Pebble spokesperson Mike Heatwole said the company moved all major mining facilities out of the Upper Talarik Creek watershed in its application to the corps. However, an access road to the mine site would still traverse that drainage. The southern half would run along First Creek, which drains into the main Upper Talerik drainage.
"The pit will pull some water in from Upper Talarik that is part of our strategic water release plan that gets returned once it’s been run through the process plant and treated and meets the discharge requirements the state sets for water discharge,” Heatwole said.
Over the next few months, Pebble will conduct routine work on drill holes – according to Heatwole, several are seeping water and still require maintenance. It will also continue to gather environmental data, including wetlands mapping near Kokhanok, one of the communities closest to the mine.
Another point of contention was land access around the mine site. Pebble struck a deal with the Alaska Peninsula Corporation last November, and another with Iliamna Natives Limited in May. Those agreements meant that certain transportation routes were more feasible. But the corps’ alternatives also include roads through land that belongs to Pedro Bay and Igiugig Native Corporations. On Sunday, INC issued a comment effectively removing its lands from consideration, stating that increased barge and transportation along the northern corridor will have a direct impact on the corporation’s operations at Diamond Point, one of the proposed ports.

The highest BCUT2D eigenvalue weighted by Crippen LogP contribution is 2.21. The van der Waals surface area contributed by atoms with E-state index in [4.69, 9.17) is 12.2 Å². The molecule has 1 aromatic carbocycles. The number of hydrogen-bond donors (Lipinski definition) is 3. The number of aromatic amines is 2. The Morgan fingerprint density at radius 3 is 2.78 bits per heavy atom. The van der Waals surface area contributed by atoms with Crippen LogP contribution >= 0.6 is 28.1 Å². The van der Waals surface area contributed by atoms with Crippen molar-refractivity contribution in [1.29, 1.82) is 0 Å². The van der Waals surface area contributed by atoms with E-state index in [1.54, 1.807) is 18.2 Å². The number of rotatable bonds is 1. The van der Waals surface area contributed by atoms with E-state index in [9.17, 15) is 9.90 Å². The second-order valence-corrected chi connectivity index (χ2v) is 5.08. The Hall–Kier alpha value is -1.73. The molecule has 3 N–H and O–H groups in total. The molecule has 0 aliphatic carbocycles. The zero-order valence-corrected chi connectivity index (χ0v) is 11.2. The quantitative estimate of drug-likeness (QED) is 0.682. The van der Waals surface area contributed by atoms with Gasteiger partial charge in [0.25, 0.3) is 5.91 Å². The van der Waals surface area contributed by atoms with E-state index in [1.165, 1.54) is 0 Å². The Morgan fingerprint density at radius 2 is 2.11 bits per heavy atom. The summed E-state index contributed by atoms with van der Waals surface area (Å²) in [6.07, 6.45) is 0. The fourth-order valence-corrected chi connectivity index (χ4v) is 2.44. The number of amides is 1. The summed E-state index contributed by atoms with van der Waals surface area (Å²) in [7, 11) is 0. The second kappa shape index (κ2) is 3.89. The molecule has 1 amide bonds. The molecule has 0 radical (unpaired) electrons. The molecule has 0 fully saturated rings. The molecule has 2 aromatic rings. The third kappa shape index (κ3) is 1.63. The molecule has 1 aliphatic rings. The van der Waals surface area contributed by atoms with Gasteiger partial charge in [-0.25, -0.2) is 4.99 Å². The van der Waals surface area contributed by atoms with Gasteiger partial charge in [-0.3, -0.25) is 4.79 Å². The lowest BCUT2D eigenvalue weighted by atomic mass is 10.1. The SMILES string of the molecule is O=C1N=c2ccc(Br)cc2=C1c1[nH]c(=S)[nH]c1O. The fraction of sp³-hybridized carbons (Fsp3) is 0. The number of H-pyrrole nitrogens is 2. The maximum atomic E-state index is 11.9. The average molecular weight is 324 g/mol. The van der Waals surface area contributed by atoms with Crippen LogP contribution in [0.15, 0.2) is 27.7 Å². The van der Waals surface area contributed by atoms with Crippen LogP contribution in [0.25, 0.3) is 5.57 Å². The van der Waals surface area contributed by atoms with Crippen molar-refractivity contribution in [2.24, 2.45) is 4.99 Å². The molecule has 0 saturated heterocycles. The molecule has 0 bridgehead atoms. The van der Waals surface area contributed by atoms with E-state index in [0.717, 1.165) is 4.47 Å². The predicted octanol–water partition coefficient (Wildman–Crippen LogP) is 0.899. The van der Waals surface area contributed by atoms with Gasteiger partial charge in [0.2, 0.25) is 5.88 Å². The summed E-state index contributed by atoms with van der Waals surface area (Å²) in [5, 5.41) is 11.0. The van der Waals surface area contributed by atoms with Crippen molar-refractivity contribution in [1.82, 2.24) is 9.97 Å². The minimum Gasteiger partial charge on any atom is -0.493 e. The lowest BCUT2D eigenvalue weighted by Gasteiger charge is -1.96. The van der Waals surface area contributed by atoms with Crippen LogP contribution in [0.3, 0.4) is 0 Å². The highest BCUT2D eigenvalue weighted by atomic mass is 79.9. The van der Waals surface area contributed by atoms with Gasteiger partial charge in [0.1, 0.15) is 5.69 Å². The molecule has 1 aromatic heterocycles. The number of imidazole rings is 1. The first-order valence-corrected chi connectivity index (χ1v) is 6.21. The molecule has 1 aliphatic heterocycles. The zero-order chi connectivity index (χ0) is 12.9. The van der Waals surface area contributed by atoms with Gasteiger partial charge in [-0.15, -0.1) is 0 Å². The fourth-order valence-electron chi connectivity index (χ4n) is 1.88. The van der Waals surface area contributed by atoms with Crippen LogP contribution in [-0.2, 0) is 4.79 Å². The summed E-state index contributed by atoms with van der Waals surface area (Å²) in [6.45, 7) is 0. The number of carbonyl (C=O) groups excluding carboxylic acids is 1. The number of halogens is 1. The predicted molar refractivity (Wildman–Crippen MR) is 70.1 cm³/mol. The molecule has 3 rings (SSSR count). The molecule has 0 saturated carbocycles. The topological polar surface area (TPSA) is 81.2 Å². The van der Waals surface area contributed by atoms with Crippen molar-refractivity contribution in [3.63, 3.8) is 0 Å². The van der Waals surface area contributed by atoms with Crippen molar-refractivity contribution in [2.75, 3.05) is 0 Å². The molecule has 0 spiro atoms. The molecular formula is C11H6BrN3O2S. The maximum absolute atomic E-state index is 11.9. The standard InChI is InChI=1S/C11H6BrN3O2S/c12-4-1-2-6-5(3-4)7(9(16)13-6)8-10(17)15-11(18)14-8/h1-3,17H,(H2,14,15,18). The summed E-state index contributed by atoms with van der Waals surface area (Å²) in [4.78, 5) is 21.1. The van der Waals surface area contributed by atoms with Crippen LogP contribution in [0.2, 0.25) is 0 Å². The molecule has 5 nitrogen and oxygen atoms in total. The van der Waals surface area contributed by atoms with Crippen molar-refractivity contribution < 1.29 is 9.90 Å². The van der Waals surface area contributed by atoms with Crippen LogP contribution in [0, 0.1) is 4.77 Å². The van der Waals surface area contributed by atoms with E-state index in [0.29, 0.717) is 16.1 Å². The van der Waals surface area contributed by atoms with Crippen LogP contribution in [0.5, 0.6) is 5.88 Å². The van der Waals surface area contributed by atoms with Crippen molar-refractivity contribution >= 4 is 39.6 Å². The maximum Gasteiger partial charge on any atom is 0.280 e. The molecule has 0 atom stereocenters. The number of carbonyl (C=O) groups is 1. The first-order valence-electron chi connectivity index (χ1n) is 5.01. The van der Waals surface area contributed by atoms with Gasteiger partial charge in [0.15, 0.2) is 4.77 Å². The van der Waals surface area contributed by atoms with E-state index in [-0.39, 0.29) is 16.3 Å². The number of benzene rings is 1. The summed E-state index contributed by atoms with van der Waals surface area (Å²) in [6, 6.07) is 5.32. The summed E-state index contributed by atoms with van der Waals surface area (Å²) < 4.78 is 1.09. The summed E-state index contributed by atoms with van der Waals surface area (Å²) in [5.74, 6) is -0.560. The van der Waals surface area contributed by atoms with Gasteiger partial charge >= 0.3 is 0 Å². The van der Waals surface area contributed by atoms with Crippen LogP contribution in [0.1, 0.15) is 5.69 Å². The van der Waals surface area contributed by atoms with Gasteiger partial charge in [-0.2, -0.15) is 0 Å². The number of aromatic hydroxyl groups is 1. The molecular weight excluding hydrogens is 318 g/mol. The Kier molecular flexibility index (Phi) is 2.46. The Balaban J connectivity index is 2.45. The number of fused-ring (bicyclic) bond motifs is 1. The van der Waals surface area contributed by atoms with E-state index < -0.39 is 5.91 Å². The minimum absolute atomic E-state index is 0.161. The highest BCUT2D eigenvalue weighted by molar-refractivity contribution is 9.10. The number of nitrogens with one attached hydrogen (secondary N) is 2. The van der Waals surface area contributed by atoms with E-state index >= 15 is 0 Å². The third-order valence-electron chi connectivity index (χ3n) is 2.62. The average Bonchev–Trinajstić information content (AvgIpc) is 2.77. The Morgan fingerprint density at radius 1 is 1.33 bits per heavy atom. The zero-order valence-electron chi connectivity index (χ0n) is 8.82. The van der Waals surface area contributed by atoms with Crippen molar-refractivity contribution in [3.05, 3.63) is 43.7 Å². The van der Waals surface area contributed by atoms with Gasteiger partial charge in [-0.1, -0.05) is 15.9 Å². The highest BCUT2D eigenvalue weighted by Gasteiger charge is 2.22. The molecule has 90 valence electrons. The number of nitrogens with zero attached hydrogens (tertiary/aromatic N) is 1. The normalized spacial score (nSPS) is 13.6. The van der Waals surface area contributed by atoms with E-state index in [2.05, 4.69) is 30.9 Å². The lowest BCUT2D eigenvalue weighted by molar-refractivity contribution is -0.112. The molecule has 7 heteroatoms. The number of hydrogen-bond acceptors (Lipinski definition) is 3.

The Army Corps has said in the past that because it had not received a formal statement from those corporations, it still considered those to be feasible alternatives. It is scheduled to release the final EIS in early 2020.
Across the Bay, total harvest is now at 8.3 million fish, with Naknek-Kvichak just shy of 1 million, and Nushagak pushing 5 million. New stock composition numbers from Port Moller are in, and catch indices are heavily weighted towards outer stations.
Harvest in the Nushagak District was 801,000 sockeye salmon yesterday for a cumulative of 4.8 million and 714 king salmon for a cumulative of 15,900.
The Igushik had an escapement of 4,000 yesterday, for a total of 20,000.
Wood River escapement was 129,000 yesterday. As of 6:00 a.m. this morning, escapement was 24,000 for a cumulative of 732,000. Nushagak sockeye salmon escapement was 65,000 yesterday for a cumulative of 308,000. Nushagak king salmon escapement was 1,800 yesterday for a cumulative of 35,200.
In Togiak, total escapement is at 21,500.
Over to the east side, in Egegik, harvest yesterday was 361,000 for a cumulative harvest of 2.4 million fish. Escapement was 51,000 for a total of 469,000 fish. The total run is just below 3 million.
The Naknek River escapement yesterday was at 115,800, for a total is 414,100. The Kvichak River had an escapement of 580 yesterday. Total escapement there is now 12,100. The Alagnak River had an escapement of 1,300, and a cumulative of 5,000.
In Ugashik, yesterday’s harvest was at 39,000, for a cumulative harvest of 83,000 fish. Escapement was 2,100 for a cumulative total of 6,000 fish.